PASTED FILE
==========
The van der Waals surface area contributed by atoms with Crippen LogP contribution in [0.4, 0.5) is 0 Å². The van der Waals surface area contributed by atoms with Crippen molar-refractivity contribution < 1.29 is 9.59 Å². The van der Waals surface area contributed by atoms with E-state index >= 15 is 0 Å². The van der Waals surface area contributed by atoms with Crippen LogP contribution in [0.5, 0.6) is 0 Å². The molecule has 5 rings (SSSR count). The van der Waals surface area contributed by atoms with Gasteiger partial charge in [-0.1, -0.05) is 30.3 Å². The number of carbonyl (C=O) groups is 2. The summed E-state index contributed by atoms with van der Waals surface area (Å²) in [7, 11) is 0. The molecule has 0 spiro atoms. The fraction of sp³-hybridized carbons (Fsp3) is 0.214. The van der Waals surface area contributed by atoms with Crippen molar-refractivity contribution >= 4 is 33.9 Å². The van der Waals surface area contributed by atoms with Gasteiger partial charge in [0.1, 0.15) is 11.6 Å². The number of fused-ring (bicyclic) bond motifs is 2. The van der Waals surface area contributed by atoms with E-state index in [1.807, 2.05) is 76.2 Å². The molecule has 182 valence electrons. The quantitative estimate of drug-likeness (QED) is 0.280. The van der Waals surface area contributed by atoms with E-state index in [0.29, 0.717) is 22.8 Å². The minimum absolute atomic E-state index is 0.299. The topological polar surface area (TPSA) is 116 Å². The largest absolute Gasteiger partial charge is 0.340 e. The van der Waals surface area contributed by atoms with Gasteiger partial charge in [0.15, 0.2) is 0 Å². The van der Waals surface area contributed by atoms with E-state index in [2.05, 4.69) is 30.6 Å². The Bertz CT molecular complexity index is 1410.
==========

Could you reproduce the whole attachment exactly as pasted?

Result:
The van der Waals surface area contributed by atoms with Crippen LogP contribution in [0.4, 0.5) is 0 Å². The van der Waals surface area contributed by atoms with Crippen molar-refractivity contribution < 1.29 is 9.59 Å². The van der Waals surface area contributed by atoms with E-state index >= 15 is 0 Å². The van der Waals surface area contributed by atoms with Crippen LogP contribution in [0.5, 0.6) is 0 Å². The molecule has 5 rings (SSSR count). The van der Waals surface area contributed by atoms with Gasteiger partial charge in [-0.1, -0.05) is 30.3 Å². The number of carbonyl (C=O) groups is 2. The summed E-state index contributed by atoms with van der Waals surface area (Å²) in [7, 11) is 0. The molecule has 0 spiro atoms. The fraction of sp³-hybridized carbons (Fsp3) is 0.214. The van der Waals surface area contributed by atoms with Crippen molar-refractivity contribution >= 4 is 33.9 Å². The van der Waals surface area contributed by atoms with Gasteiger partial charge in [0.1, 0.15) is 11.6 Å². The number of fused-ring (bicyclic) bond motifs is 2. The van der Waals surface area contributed by atoms with E-state index in [1.807, 2.05) is 76.2 Å². The molecule has 182 valence electrons. The quantitative estimate of drug-likeness (QED) is 0.280. The van der Waals surface area contributed by atoms with E-state index in [0.29, 0.717) is 22.8 Å². The minimum absolute atomic E-state index is 0.299. The topological polar surface area (TPSA) is 116 Å². The largest absolute Gasteiger partial charge is 0.340 e. The van der Waals surface area contributed by atoms with Gasteiger partial charge in [0.15, 0.2) is 0 Å². The van der Waals surface area contributed by atoms with E-state index in [2.05, 4.69) is 30.6 Å². The Bertz CT molecular complexity index is 1410.